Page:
Nearly all of the new 4K 240Hz OLED monitor announced for this year have been listed with DisplayPort 1.4 connections for these reasons. We will start to see more listed with DP 2.1 we expect soon, especially as and when graphics card uptake increases, although even having DP 2.1 listed is a confusing situation that we will discuss in a moment.

Required data rates assume 10-bit colour depth and 4:4:4 chroma and are based on common timing format (CVT-R2)

In the future when specs like 4K 360Hz becomes a reality then you can see that even with DSC 3.0 (the dark orange bar), the bandwidth required is 36.54 Gbit/s, which is beyond the 25.92 Gbit/s of DP 1.4. This is an occasion where DP 2.1 with UHBR bandwidth will definitely need to be used, although even then not even the maximum UHBR20 rate can accommodate an uncompressed signal (which would need 109.61 Gbit/s). So in those instances, DP 2.1 with UHBR is needed, but it’s still going to be using DSC as well to get there.

The Samsung Odyssey G95NC has DP 2.1 with UHBR13.5 but still needs DSC with a 3.0 ratio to fit within the available data rate

The 7680 x 2160 @ 240Hz panel option is one that is actually already available today, on the Samsung Odyssey G95NC we talked about earlier. At 135.71 Gbit/s bandwidth total, that’s far beyond DP 2.1 bandwidth even with UHBR20, and so DSC is again required. In this example, the DP 2.1 ports on that monitor only support UHBR13.5, and so DSC 3.0 ratio is still being used to fit within the DP 2.1 connection bandwidth.

Is DSC really lossless?

There seems to be concern with some consumers that using DP 1.4 + DSC is a problem in some way, or that the talk of it being “visually lossless” is marketing nonsense. The idea that is often touted when discussing modern screens is that if you had a DP 2.1 connection with some of the higher UHBR bandwidths, then you could bypass the need for DSC in some cases and have an uncompressed signal instead.

If we refer back to our graph from earlier you can see that UHBR13.5 could support uncompressed bandwidth for 1080p @ 540Hz and 1440p @ 360Hz (just), but still won’t be able to support 4K @ 240Hz or 1440p @ 480Hz, or anything higher. Both of these specs are already announced for OLED panel production during 2024.

4K @ 240Hz example

The 4K 240Hz screens could run with an uncompressed signal (68.56 Gbit/s) in theory if DP 2.1 with the maximum UHBR20 was used (77.37 Gbit/s data rate capacity). This could work, but the other added complexity to this is that even the limited number of consumer-grade graphics cards that do support DP 2.1 so far only run up to UHBR13.5 rates, which only supports 52.22 Gbit/s.

And so in all likelihood if a 4K 240Hz screen did have DP 2.1 included, it would be UHBR13.5 and would therefore use DSC anyway! It would be DSC 2.0 ratio instead of DSC 3.0 ratio, but this isn’t “avoiding DSC” as is often the desire. It will take some time before graphics cards, cabling and scalers with UHBR20 are mature and established enough to start considering the inclusion of full UHBR20 capable ports. In the meantime, if you’re going to need to use DSC anyway there’s little reason to use DP 2.1 instead of DP 1.4 to support 4K 240Hz.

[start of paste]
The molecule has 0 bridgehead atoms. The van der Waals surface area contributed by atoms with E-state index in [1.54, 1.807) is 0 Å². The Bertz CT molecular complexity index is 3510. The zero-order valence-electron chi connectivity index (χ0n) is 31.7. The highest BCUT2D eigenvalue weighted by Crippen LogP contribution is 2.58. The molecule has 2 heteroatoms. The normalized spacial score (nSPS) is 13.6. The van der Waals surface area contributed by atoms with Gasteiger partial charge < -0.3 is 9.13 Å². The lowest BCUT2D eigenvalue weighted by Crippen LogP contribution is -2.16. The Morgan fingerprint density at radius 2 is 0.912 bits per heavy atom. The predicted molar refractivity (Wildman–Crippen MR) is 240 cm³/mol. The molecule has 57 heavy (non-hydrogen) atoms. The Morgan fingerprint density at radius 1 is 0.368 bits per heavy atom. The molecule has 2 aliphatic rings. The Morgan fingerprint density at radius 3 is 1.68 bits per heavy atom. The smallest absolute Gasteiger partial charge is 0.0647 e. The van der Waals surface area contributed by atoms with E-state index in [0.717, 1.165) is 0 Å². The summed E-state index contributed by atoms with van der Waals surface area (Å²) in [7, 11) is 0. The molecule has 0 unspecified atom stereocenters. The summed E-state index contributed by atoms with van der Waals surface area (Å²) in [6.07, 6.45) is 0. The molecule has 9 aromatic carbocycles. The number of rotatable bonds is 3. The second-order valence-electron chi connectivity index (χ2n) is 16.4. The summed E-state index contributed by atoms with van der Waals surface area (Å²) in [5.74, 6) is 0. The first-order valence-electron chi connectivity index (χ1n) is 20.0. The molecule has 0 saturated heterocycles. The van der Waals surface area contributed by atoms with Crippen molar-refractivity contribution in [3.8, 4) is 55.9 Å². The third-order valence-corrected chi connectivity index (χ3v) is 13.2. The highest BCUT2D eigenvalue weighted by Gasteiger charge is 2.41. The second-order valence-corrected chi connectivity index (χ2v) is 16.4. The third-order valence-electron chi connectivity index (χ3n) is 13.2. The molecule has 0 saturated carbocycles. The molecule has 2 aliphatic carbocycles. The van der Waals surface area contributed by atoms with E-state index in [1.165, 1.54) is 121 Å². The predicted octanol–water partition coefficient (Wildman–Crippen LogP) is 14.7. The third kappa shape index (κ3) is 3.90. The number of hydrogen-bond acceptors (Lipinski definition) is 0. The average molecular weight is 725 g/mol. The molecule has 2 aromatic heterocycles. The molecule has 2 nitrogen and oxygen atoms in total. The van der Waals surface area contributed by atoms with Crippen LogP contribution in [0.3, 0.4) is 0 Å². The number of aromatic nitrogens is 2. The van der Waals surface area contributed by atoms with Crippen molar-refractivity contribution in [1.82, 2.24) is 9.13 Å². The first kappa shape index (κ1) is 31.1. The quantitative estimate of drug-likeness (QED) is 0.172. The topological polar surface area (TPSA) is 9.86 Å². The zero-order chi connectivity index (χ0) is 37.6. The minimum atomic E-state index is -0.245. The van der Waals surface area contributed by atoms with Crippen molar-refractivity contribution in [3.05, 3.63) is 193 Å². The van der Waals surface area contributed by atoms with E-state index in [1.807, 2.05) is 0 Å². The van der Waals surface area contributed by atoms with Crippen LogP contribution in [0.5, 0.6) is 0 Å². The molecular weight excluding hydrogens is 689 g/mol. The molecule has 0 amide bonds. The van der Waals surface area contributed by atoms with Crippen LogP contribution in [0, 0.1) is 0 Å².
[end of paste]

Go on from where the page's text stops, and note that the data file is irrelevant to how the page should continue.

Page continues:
The HP Omen Transcend 32″ 4K 240Hz OLED monitor is rumoured to feature DP 2.1, but the bandwidth and capabilities are not yet known!

When new 4K 240Hz screens are announced (and there are a lot of OLED options coming this year already), asking for DisplayPort 2.1 for the purposes of trying to avoid DSC is only relevant if that DP 2.1 connection can support the full UHBR20 bandwidth. For the reasons discussed in this article, that is even more challenging than offering DP 2.1 in the first place just using the slightly more mature and readily available UHBR13.5 speeds. Seeing “DisplayPort 2.1” advertised for these new screens does not guarantee that you will be avoiding DSC unless UHBR20 speeds are specifically listed.

Visual observations and other possible problems with DSC?

From our point of view having tested and used many DSC monitors, we’ve yet to see any noticeable image quality loss when this is used, and other reviewers such as Hardware Unboxed / Monitors Unboxed have commented the same in recent times – in fact it’s a topic Tim and I talked about in the recent HUB podcast in December 2023. With the mountain of research and independent assessments on the visually lossless claim, we think it’s fair to say that 99% of users should never see any issue or difference with this. There is of course the possibility that if poorly implemented, bugs or issues could arise, but the same can be said for a whole array of display capabilities.

There are some rare issues in some cases with graphics card bugs that might cause glitches or momentary black outs, but this generally seems to occur on some of the earlier DSC graphics cards adoptions. This just reiterates why DP 2.1 adoption from display manufacturers is problematic until graphics cards are widely available and stable. We need graphics cards to be developed and stable before displays start to try and introduce these new technologies ideally.

Concerns over DSC adding lag to gaming displays are also generally unfounded, again we’ve never seen any issue with this in any of our testing and we continue to see many screens which use DSC perform excellently when it comes to lag. Just because a display uses DSC does not mean it will have more lag, but if you’re concerned, definitely wait for independent measurements and reviews. also talked about this topic recently which is worth a read if you want to know more.